In a recent decision, the Appellate Division of the New Jersey Superior Court dismissed a foreclosure complaint without prejudice (which means they can bring the suit again) for failure to identify the lender’s name in the notice of intention to foreclose. Bank of New York v. Laks, 2011 WL 3424983 (N.J. Super. A.D.).
In that case, the Court was faced with two questions:
(1) Was the homeowner entitled to vacate a judgment of foreclosure because the bank failed to identify the “lender” in the written notice of intention to foreclose (as required by N.J.S.A. 2A:50-56(c)(11), a provision of the Fair Foreclosure Act)?
(2) What is the appropriate remedy for that violation of the Act’s notice of intention provision?
The answers to these two questions were simple. The Court held that the homeowner was entitled to vacate the judgment of foreclosure, and the appropriate remedy for such a violation of the Fair Foreclosure Act was a dismissal without prejudice.
The facts of the case were straightforward. In August 2004, in order to secure a promissory note, Laks executed a mortgage on her home in favor of the Mortgage Electronic Registration System, Inc. (MERS). Laks missed her May 2008 payment on the note and every monthly payment. Thereafter, Countrywide Home Loans, plaintiffs loan service provider, sent Laks a notice of intention to foreclosure. The notice stated that Countrywide was acting on behalf of the owner of Laks promissory note. However, the notice failed to identify the owner of the note. The notice also warned that if Laks failed to pay the balance to Countrywide within 30 days, Laks’s noteholder, who was not identified, would commence foreclosure proceedings against her. The notice also provided a contact number and address for Countrywide which Laks could use in case of any dispute related to her default. But, the notice failed to identify that plaintiff was the owner of Laks’s promissory note. Also, neither plaintiff’s address nor telephone number was never given to Laks. Furthermore, MERS had assigned Laks’ mortgage to the plaintiff, three days before the foreclosure complaint was filed.
When plaintiff instituted a foreclosure proceeding, Laks contested it. Laks argued that the notice of intention to foreclose was defective because it did not state plaintiff’s name and address, as required under N.J.S.A. 2A:50-56(c)(11). Plaintiff responded by submitting a true copy of the note which was endorsed by the originating lender, BSM Financial. The lower court held against Laks. It held that the notice of intention was adequate. Laks moved to vacate the judgment and in response, the plaintiff produced another copy of the note that had two additional endorsements, none of which referred to the plaintiff. Nonetheless, the court found the notice to be adequate and denied Laks motion to vacate the judgment.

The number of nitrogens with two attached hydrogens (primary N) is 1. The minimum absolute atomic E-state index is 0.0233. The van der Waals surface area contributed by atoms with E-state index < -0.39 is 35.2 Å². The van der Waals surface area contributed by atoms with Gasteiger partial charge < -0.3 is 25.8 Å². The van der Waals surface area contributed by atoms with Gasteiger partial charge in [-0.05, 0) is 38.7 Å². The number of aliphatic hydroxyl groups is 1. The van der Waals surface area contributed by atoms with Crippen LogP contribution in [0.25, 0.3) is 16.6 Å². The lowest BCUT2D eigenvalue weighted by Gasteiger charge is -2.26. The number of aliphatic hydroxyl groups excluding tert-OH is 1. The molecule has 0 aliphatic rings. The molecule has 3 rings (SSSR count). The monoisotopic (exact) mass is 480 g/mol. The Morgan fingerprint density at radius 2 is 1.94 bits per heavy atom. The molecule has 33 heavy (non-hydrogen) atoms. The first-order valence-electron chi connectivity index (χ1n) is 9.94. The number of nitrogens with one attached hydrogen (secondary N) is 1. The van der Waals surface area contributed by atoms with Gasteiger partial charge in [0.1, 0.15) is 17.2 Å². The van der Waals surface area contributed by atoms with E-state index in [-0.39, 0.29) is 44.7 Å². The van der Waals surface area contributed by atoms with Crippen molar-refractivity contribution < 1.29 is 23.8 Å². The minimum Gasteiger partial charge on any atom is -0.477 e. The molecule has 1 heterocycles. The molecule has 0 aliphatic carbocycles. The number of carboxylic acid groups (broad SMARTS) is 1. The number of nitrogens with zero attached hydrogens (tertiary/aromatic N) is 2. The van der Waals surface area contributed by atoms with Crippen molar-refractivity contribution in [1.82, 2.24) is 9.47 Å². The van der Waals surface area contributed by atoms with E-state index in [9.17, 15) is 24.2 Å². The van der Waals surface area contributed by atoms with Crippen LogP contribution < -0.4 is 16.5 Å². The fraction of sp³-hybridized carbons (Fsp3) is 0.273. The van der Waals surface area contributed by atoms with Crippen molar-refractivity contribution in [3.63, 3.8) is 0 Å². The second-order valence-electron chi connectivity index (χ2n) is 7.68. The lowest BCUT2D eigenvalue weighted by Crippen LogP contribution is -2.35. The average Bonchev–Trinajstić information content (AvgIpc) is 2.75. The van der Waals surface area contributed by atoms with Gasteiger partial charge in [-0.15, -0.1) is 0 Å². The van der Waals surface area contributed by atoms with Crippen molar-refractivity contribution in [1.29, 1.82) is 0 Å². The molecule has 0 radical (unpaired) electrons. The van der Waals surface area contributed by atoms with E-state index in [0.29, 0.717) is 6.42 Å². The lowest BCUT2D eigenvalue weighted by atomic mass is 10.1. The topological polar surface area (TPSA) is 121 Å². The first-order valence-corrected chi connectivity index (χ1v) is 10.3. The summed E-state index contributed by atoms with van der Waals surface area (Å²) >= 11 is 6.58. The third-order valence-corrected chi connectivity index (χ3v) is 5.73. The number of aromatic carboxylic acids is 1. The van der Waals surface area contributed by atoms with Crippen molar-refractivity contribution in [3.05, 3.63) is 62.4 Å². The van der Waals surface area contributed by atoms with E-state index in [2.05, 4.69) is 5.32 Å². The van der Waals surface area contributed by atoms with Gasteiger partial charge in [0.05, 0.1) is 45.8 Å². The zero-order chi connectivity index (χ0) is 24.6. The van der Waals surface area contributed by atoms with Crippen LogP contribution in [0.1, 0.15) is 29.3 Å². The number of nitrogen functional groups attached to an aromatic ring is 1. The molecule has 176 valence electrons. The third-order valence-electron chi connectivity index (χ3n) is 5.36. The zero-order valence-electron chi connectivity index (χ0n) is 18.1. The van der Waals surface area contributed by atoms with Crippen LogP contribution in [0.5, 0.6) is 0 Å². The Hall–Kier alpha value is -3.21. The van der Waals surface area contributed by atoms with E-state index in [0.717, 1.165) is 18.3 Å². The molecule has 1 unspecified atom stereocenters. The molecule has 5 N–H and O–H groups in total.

However, the Appellate Division disagreed with the lower court. It looked at the statutory definition of the term “lender” which is defined as “any person, corporation, or other entity which makes or holds a residential mortgage, and any person, corporation or other entity to which such residential mortgage is assigned.” N.J.S.A. 2A:50-55. The Appellate Division held that the Legislature had defined the meaning of the term “lender” and that meaning excluded loan servicers like Countrywide. If the Legislature did not intend to deem the identity of the lender to be important, it could have excluded those words. There was no ambiguity in the language of the Act and therefore, the notices of intention that failed to identify the lender have the “potential to undermine the Legislature’s purpose.” Id at 5.
This was not a mere technical exercise. There is a practical reason for the Legislature’s focus on this requirement. One of the main purposes of such a notice is to provide the defaulting debtor with an opportunity to cure the default. How can the debtor do that if they don’t know who the creditor is?
Unfortunately, the Legislature did not address the remedy for such a violation, and the other courts are split on this issue. Nevertheless, the Appellate Division held that the appropriate remedy for such a violation was a dismissal without prejudice. Hence, the case can be filed again once the proper notices are sent.
© 2011 Nissenbaum Law Group, LLC
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